Is money no object for your engagement ring? We’ve selected ten of the world’s top luxury jewellers to whet your appetite. Read about their history, their brand, and their connection to engagement rings below… And get ready to part with some serious cash, too.
1. Tiffany & Co.
Arguably the most famous of all jewellery brands, Tiffany & Co. was founded in 1837 by Charles Lewis Tiffany and John B. Young. It was originally a ‘stationery and fancy goods emporium’ located in Brooklyn, New York City. In 1853 Charles took full control of the company and turned the focus to jewellery, and the rest is history. The famous blue boxes that became the brand’s hallmark started with the ‘Blue Book’, a mail order catalogue. Tiffany & Co. are responsible for the most commonly used engagement ring setting – a solitaire diamond held in place with six equidistant metal prongs. This lets the maximum amount of light into the diamond while still keeping it securely in place.
DeBeers are the reason why diamond engagement rings are a thing. Seriously. While the tradition of wearing wedding or engagement rings existed long before DeBeers did, a highly successful marketing campaign by the company in 1947 is what made diamond engagement rings into an enduring tradition. You may have heard the advertisement’s slogan before; ‘A Diamond Is Forever’. Yep, that was DeBeers! Around since 1888, DeBeers have had their fair share of controversy over the decades. For a long time they held a near monopoly on the entire world’s diamond supply and controlled this to their advantage, pushing up prices to increase their profits. Things are a little more fair now, and DeBeers has concentrated on the Far East market in recent years instead.
Graff counts many of the world’s royalty among its customers, including Princess Charlene of Monaco. This British jeweller based in London was founded in 1960 by Laurence Graff, and through its six decades of business has ‘handled more diamonds of notable rarity and beauty than any other jeweller’. These include the Wittelsbach-Graff blue diamond, which has been in the possession of royal families around Europe since 1644. They also make bespoke, one of a kind, top of the line diamond engagement and wedding rings which are so exclusive that there are no prices on the website. Probably out of your budget unless you’re a princess, but hey, we can dream.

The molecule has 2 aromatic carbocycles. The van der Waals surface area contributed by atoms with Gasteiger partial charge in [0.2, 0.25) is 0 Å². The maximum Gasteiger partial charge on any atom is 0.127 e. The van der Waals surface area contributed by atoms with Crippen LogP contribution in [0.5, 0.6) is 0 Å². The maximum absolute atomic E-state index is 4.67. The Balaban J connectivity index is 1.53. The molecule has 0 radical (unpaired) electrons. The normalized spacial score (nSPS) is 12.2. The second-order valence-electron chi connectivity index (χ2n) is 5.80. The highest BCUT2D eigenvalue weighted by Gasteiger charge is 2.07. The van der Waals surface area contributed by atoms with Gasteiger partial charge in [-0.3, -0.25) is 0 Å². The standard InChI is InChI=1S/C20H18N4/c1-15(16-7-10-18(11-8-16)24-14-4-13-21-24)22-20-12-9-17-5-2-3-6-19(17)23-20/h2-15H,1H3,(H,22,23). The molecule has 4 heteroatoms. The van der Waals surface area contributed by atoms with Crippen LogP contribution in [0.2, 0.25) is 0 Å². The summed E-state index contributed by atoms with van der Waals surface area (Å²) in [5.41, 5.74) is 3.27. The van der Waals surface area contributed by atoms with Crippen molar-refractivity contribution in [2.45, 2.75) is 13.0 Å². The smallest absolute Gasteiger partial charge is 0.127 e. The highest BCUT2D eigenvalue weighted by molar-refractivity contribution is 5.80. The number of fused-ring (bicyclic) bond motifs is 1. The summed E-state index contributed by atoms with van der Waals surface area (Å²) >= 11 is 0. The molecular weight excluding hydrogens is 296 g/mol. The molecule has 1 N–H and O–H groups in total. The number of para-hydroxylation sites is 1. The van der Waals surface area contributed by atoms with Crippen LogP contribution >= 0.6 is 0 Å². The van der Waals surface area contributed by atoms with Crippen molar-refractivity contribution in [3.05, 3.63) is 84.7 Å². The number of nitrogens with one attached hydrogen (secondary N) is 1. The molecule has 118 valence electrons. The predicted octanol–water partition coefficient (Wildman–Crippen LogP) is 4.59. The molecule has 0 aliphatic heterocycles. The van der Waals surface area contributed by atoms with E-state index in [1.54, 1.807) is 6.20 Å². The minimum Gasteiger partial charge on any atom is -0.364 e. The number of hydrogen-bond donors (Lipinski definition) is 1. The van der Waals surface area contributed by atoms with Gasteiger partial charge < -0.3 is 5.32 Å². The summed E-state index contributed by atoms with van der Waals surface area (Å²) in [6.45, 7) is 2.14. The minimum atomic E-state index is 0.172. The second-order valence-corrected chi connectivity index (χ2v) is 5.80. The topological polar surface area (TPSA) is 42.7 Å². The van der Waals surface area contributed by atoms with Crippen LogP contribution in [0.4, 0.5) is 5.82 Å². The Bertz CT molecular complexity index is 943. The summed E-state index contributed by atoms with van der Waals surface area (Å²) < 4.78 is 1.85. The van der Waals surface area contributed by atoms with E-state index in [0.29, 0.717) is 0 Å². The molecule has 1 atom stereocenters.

Founded in 1847 by Louis-Francois Cartier, an engagement ring (or any piece of jewellery) from Cartier is the epitome of Parisian luxury. Family owned until the 1960s, this is another brand with a long standing connection to royalty and celebrities, including Wallis Simpson, the Duchess of Cambridge (also known as Kate Middleton) and King Edward VII, who commissioned 27 tiaras from them for his coronation in 1902. Their 1895 engagement ring collection honours timeless designs that have been a mainstay in the business for centuries, but they also offer some contemporary and very avant-garde current designs, too.
5. Harry Winston
The first Harry Winston jewellery store opened its doors in 1932 in New York City, and it has been a favourite among America’s elite ever since. Harry Winston himself, the jeweller who founded the store, gained prominence after purchasing Arabella Huntington’s legendary jewellery collection in 1926 and redesigning the old fashioned jewels into modern pieces. In 1943, the jeweller was the first to loan diamonds to an actress (Jennifer Jones) for the Academy Awards. More recently, his engagement rings have adorned the hands of two of Donald Trump’s wives; Marla Marples auctioned hers for $300,000 in 2016, and Melania Trump’s bling reportedly cost an astounding $1 million (and the rest). Make of that what you will…